Double integral is mainly used to find the surface area of a 2d figure. It is denoted using ‘ ∫∫’. We can easily find the area of a rectangular region by double integration. If we know simple integration, then it will be easy to solve double integration problems. So, first of all, we will discuss some basic rules of integration.
Integration is a very important part of calculus. There are many types of integrations like simple integration, double integration, triple integration. We usually use integral calculus to find the area and volume on a very large scale, which could be determined by the simple formulas or computations.
Double Integration Rule
In calculus, we usually follow the rules and formulas to perform any integration method. To solve integration problems you must have studied various methods such as integration by parts, integration by substitution or by using formulas. In the case of double integration also, we will discuss here the rule for double integration by parts, which is given by;
|∫∫u dv/dx dx.dy = ∫[uv -∫v du/dx dx]dy|
Properties of Double Integral
The properties of double integrals are as follows:
- ∫x=ab ∫y=cd f(x,y)dy.dx = ∫y=cd∫x=ab f(x,y)dx.dy
- ∫∫(f(x,y) ± g(x,y)) dA = ∫∫f(x,y)dA ± ∫∫g(x,y)dA
- If f(x,y) < g(x,y), then ∫∫f(x,y)dA < ∫∫g(x,y)dA
- k ∫∫f(x,y).dA = ∫∫k.f(x,y).dA
- ∫∫R∪Sf(x,y).dA = ∫∫Rf(x,y).dA+∫∫sf(x,y).dA
Double Integral Area
Let z = f(x,y) define over a domain D in the xy plane and we need to find the double integral of z. If we divide the required region into vertical stripes and carefully find the endpoints for x and y i.e. the limits of the region, then we can use the formula;
And, if we divide the required region into horizontal stripes and carefully find the endpoints for x and y, i.e. the limits of the region, then we can use the formula:
If the function z is a continuous function, then;
Double Integral in Polar Coordinates
In polar coordinates, the double integral is in the form of:
In this type of double integral, first, we have to integrate f(r,θ) with respect to r between the limits r = r1 and r = r2 treating θ as a constant and the resulting expression is integrated with respect to θ from θ1 to θ2. Here r1 and r2 may be constants or functions of θ.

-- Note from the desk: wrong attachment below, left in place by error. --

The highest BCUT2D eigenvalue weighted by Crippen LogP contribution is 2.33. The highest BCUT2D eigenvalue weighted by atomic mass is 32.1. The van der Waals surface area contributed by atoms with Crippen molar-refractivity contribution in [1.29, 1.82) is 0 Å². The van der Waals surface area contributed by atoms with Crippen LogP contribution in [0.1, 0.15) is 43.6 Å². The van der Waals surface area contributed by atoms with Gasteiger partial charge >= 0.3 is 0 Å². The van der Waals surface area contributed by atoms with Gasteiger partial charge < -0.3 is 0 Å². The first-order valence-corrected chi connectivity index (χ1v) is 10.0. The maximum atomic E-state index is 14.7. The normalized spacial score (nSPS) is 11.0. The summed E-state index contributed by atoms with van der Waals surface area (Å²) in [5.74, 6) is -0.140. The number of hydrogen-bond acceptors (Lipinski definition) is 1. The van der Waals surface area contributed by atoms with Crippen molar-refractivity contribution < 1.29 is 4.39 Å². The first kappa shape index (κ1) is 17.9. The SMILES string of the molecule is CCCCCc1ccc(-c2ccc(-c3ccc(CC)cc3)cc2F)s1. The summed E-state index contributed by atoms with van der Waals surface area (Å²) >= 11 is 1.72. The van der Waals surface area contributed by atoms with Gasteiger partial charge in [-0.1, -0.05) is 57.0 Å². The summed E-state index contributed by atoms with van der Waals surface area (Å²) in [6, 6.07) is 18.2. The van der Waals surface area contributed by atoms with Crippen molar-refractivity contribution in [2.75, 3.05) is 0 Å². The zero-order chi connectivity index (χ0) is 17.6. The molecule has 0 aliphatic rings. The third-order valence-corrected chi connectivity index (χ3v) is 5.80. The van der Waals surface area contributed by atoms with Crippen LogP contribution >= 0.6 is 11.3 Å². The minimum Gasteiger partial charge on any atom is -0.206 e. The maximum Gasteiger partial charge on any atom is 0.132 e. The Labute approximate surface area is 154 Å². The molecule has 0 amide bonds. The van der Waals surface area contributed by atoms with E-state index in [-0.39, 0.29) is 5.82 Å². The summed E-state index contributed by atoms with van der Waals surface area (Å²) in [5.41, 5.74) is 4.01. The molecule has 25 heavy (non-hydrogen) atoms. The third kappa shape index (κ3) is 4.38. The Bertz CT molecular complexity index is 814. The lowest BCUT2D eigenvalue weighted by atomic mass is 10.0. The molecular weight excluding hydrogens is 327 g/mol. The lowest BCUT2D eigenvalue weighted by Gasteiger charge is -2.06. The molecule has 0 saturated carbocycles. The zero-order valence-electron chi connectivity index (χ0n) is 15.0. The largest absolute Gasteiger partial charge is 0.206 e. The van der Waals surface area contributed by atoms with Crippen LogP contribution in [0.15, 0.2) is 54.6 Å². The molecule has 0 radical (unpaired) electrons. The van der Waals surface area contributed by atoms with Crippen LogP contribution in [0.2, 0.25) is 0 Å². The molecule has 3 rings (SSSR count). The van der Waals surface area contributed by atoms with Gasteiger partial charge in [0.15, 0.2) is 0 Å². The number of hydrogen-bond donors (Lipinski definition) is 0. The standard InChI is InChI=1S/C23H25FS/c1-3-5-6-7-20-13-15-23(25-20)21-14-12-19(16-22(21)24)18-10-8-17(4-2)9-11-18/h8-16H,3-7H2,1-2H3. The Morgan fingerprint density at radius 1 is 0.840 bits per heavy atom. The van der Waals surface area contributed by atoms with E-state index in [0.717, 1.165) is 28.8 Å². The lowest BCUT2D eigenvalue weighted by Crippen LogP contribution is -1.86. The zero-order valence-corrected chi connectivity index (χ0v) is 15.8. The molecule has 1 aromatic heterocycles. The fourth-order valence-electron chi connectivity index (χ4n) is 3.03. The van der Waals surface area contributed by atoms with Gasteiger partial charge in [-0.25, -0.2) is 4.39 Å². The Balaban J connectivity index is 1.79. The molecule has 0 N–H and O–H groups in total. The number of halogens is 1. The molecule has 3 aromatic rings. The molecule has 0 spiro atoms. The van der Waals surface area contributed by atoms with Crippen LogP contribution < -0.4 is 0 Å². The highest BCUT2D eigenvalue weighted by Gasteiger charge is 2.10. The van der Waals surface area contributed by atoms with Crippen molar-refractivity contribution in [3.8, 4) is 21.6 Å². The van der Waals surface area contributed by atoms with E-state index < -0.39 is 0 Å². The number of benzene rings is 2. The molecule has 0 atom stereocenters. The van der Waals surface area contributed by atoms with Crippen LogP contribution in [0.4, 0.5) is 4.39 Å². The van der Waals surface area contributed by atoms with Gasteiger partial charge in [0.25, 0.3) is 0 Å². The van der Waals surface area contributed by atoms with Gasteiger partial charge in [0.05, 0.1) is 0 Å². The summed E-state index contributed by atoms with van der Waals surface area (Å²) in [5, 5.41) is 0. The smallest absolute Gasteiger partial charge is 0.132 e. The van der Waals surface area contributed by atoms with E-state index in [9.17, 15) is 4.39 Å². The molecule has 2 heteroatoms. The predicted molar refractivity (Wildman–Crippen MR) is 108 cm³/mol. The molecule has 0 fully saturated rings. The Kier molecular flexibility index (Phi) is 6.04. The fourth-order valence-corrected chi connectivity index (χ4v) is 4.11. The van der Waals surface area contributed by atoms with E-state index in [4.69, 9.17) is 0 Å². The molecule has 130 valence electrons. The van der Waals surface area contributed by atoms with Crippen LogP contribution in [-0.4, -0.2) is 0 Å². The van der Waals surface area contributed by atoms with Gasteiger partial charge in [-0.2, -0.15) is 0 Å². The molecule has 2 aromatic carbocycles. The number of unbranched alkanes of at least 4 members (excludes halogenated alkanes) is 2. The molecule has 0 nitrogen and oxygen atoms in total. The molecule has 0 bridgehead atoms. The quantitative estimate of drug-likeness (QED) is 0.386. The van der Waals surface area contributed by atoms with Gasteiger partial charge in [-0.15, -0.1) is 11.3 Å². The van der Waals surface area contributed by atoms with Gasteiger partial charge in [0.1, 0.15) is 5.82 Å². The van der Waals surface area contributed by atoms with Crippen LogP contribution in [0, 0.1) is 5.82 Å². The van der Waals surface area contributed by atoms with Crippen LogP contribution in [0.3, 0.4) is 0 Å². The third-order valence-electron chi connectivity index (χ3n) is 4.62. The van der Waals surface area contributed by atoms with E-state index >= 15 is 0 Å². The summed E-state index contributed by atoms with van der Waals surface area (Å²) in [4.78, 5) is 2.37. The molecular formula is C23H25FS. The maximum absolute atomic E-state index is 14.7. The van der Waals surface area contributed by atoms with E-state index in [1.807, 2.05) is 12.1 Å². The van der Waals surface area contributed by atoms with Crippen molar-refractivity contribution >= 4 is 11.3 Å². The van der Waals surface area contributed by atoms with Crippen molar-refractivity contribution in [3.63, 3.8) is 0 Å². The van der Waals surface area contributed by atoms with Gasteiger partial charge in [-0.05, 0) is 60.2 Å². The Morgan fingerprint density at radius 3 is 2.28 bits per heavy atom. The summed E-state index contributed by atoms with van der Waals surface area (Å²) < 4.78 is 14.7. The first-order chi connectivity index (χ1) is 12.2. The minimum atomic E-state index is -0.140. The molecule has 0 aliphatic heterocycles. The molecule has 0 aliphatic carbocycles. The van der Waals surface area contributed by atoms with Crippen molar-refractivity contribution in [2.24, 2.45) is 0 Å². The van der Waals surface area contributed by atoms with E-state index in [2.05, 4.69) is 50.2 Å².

In this case, first, we have to integrate f(r,θ) with respect to θ between the limits θ = θ1 and θ = θ2 and treating r as a constant and the resulting expression are integrated with respect to r and that time the function of θ will be constant.
Double Integral Examples
Question 1: Evaluate ∬(x2+y2)dxdy
Solution: Let us say, I = ∬(x2+y2)dxdy
I = ∫[∫(x2+y2)dx]dy
I = ∫[x3/3+y2x]dy
I = x3y/3+xy3/3
I = [xy(x2+y2)]/3
Question 2: Solve the function ∫∫x.logx.dx.dy
Solution: Assume I = ∫∫x.logx.dx.dy
First, let us take the inner integral on the functions ∫x.logx dx.
By integration by parts rule, we can solve the above integral;
∫x.logx dx = ∫(logx)x dx
The logarithmic function on the x function with another function x is not integrated directly. So, we can take it as;
u = log x and dv = x dx
So, du = (1/x) dx.v = x2/2
Therefore, ∫x.logx.dx = (logx)x2/2 − ∫(x2/2)(1/x)dx
= x2/2(logx)−1/2 ∫x.dx
Hence, ∫x.logx.dx = x2/2(logx) − 1/4x2
This is the result obtained under the integration by parts for the inner integral. Now, operate it with the outer integral functions by:
∫∫x.logx.dxdy = ∫[x2/2(logx) − 1/4x2]dy
I = ∫[x2/2(logx)]dy − ∫[1/4x2]dy
I = (x2y/2) (log x) – 1/4x2y.dy + c
Question 3: Solve ∬(x+y)dxdy
Solution: Let us say, I = ∬(x+y)dxdy
I = ∫[∫(x+y)dx]dy
I = ∫[x2/2+yx]dy
I = x2y/2+xy2/2
I = (xy/2)(x+y)
Question 4: Solve ∬(2x−3y)dydx
Solution: Let us say, I = ∬(2x−3y)dxdy
I = ∫[∫(2x−3y)dx]dy
I = ∫[2x2/2−3yx]
I = x2y−3xy2/2
Practice more questions based on this concept. Here are a few problems which you can work on to understand the concept in a better way.
- Evaluate ∫∫x2 y3 dx.dy.
- Integrate ∫∫x ex dx.dy.